Joseph again stared out the window, lost in a daydream. “Our little boat pushed off, and I heard Ma say, ‘Lord, be with him.’ She got smaller and smaller, and that made me fill up with panic, like every nerve in my chest was being twisted. My throat got all pinched and tight, like I had swallowed a walnut whole. And I could feel the tears coming on, hot and fierce. Just about then Mr. Audubon put his hand on my shoulder. ‘Prepare for high adventure, son!’ he said.”

  Joseph turned from the window and looked at Celeste. “It’s been adventure, that’s for sure, Little One.” He reached into the cage and gently took her out, cradling her in his hands, stroking her cheek. Celeste tried kicking and scrambling from his hands, but Joseph cupped her firmly. He found a peanut in his trousers pocket and gave it to her. She sniffed at it, perplexed, keeping her eyes on Joseph.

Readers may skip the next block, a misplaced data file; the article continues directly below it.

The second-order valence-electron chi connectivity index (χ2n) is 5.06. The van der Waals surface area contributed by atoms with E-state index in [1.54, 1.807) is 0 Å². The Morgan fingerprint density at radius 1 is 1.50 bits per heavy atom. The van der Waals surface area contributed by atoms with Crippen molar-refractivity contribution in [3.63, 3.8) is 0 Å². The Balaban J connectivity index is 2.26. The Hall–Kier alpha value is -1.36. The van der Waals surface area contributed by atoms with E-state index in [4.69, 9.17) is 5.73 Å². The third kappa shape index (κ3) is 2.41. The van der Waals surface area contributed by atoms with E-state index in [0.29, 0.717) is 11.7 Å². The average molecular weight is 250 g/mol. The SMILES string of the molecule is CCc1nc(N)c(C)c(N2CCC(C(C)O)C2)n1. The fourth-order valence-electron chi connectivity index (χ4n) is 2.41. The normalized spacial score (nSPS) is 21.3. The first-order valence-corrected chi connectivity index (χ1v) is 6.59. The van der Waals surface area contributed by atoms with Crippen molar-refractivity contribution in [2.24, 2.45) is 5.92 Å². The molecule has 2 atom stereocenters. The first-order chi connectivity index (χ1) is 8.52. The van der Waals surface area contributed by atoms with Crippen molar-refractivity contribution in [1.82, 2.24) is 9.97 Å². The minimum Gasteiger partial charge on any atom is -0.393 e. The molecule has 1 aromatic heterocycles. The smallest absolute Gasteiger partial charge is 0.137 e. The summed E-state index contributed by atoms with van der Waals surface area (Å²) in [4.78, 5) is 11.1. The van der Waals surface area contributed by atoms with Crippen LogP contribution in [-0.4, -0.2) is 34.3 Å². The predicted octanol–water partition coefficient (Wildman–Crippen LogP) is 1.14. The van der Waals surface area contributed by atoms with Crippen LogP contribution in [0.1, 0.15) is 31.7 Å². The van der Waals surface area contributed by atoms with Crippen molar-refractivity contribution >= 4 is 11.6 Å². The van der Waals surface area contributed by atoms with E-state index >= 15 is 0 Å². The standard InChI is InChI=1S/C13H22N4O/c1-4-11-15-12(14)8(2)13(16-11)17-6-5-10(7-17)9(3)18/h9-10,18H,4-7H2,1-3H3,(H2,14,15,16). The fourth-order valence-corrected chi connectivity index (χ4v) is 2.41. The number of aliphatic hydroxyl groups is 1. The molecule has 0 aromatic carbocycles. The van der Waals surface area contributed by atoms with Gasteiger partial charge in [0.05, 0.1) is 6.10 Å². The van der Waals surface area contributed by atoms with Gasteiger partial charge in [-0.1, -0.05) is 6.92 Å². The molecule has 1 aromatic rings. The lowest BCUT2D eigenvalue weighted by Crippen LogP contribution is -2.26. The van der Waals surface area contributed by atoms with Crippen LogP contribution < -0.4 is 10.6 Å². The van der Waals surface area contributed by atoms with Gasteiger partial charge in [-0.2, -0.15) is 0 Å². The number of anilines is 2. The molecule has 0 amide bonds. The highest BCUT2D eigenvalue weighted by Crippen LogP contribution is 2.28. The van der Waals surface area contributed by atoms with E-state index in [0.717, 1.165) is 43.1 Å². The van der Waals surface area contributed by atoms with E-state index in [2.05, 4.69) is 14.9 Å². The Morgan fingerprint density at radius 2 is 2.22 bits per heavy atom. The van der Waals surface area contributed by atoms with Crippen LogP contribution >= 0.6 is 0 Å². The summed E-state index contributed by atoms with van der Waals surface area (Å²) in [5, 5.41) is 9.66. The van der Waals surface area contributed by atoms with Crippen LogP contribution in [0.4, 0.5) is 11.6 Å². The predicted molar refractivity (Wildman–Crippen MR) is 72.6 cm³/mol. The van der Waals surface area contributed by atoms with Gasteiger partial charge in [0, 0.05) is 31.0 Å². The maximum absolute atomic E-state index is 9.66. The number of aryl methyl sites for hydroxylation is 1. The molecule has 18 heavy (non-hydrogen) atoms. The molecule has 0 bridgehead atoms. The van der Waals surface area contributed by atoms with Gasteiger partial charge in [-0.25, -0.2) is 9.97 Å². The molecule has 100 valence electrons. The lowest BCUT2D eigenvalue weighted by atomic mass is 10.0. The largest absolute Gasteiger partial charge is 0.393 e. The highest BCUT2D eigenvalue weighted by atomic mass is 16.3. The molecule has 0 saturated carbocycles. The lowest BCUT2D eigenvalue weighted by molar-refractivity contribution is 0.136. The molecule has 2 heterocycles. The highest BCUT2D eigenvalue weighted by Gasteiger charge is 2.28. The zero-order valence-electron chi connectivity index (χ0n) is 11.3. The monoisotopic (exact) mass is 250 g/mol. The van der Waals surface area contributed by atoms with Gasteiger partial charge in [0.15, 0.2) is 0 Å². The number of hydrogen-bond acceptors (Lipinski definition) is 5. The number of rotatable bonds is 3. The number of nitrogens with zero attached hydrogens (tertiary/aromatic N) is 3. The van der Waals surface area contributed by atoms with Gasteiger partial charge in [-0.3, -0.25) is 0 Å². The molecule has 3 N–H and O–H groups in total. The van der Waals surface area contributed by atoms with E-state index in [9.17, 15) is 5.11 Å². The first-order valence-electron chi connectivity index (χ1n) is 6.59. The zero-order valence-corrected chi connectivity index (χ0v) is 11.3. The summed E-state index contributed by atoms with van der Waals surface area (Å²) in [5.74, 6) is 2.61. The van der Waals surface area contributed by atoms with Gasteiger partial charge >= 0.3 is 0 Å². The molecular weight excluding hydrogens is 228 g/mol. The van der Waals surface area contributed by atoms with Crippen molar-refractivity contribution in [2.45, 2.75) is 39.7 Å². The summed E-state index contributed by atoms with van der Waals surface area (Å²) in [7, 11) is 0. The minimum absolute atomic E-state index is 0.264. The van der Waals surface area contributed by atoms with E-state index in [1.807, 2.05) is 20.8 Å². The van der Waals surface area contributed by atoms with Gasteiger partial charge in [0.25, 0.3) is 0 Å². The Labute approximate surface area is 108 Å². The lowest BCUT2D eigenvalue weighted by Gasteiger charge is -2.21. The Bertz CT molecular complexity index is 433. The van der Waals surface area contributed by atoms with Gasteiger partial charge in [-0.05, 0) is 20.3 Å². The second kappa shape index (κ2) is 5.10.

Then, cautiously, she began to nibble. It was delicious. Celeste felt confused. It had been a long time since anyone had been kind to her. She had left her family’s nest many months ago, and Illianna and Trixie had only given her blows to the ears and bites on the back.

  Joseph continued. “The boat got into the current, and we started to make time. The dock and my ma disappeared around a bend in the river. A flock of geese flew over—there must have been hundreds of them—and the breeze picked up off the water. One of the men got out his fiddle and started playing a tune; and I started feeling better, not so homesick.”